By Linda Weiford, WSU News
WENATCHEE, Wash. – Garden weeds have assumed the upper hand in the Inland Northwest, clogging up soil and competing against everything from roses to radishes.
Human tardiness in response to a cool, wet spring is a big reason, said veteran master gardener Bonnie Orr of Washington State University Extension in Wenatchee.
“People keep telling me how bad their weeds are. After asking a few questions, it’s apparent that in many cases, folks delayed weeding until the weather got nice,” she explained.
Consequently, these garden outlaws had more time to both spread their range and establish tougher root systems, said Orr, who’s been fielding questions as a master gardener for 21 years.
There’s definitely a lot of weed cussing going on,” she said.
Targets of swearing include prickly lettuce, bindweed, lambsquarters and western salify. In an indirect way, the weather helped them propagate, said Orr.
Last year the region enjoyed the warmest April since 1934. But this April was mostly cool, breezy and wet, keeping more people indoors. Some areas, including Spokane, saw snow flurries on April 10.
Preceding this was a cold, snowy winter and the second wettest March ever recorded.
“The last thing I wanted to do was shiver or huddle against the rain while pulling weeds in my garden. I just couldn’t get myself to go out there,” said Pullman homeowner Jenny Rice, adding that she postponed weeding until late May.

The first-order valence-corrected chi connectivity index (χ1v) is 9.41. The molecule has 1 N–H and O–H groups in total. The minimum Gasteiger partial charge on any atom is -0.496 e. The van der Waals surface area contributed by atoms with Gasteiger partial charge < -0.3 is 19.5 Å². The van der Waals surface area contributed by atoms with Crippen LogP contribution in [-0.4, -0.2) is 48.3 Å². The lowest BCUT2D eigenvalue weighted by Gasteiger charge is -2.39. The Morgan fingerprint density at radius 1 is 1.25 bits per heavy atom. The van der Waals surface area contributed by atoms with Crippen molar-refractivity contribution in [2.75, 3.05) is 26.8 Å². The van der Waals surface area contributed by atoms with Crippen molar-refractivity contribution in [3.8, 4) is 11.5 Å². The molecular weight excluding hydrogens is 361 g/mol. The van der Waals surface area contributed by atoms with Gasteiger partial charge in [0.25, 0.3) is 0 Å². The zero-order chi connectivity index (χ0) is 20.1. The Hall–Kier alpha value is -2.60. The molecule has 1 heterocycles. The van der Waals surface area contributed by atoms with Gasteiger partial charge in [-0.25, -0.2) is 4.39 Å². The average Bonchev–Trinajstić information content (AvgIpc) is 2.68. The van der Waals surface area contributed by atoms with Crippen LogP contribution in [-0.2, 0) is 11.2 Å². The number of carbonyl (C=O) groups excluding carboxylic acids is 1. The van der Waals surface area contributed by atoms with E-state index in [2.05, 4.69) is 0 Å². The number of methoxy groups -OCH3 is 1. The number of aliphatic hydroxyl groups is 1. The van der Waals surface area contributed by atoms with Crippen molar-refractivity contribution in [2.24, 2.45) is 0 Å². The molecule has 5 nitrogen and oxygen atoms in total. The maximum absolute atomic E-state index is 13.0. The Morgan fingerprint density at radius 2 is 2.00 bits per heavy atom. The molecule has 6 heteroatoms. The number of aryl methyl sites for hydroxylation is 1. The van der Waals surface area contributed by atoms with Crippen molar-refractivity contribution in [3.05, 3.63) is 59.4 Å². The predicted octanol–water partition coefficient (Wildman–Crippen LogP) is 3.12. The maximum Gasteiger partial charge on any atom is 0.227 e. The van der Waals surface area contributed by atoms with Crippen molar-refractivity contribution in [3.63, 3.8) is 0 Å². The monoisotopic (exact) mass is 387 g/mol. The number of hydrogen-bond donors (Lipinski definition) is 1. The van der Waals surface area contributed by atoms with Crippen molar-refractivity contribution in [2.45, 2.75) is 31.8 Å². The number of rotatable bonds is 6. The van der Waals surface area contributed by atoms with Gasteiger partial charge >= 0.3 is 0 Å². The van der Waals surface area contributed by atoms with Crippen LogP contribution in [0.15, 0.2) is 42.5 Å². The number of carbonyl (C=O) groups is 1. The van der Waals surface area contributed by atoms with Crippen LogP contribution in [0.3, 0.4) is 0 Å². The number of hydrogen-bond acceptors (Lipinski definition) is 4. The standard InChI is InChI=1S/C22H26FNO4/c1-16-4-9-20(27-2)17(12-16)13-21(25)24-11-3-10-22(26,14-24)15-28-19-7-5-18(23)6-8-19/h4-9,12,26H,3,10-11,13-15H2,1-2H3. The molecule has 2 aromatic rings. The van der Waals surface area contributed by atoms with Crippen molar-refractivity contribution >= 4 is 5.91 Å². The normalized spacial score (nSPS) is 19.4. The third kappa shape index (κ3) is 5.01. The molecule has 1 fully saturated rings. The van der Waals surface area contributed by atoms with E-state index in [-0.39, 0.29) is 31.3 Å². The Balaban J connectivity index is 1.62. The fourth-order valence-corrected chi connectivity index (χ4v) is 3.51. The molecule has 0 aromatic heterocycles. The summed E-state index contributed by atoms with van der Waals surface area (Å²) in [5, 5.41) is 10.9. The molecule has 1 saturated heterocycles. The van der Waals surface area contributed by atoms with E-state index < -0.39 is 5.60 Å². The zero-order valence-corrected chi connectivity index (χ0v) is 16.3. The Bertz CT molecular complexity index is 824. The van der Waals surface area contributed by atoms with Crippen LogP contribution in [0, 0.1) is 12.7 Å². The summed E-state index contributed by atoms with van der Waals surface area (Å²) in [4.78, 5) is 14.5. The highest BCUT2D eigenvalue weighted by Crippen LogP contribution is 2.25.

Now faced with an overgrowth of bristles, spines and intricate networks of runners, Rice is among many frustrated planters turning to WSU master gardeners for advice.
- Commit to a weeding schedule
- Place pulled weeds in a bag or container – not on the ground – to prevent seeds from dispersing.
- Space plants close together so they block sunlight from emerging weeds.
- After pulling weeds, cover soil with mulch such as wood chips, leaf compost, straw or pine needles to keep new ones from growing.
Most important, “Don’t let weeds get a foothold in the first place,” said Orr.
Bundle up, venture outside and start pulling them in April when the ground is still moist and their roots are pliable and easier to remove. Also, removing weeds when they’re young – before they can flower and seed – will prevent them from spreading, she said.
Should the weather be cool, breezy or raining, remember that weeding later is an even bigger pain.
Bonnie Orr, WSU master gardener, 509-884-5069, email@example.com
Linda Weiford, WSU News, 509-335-7209, firstname.lastname@example.org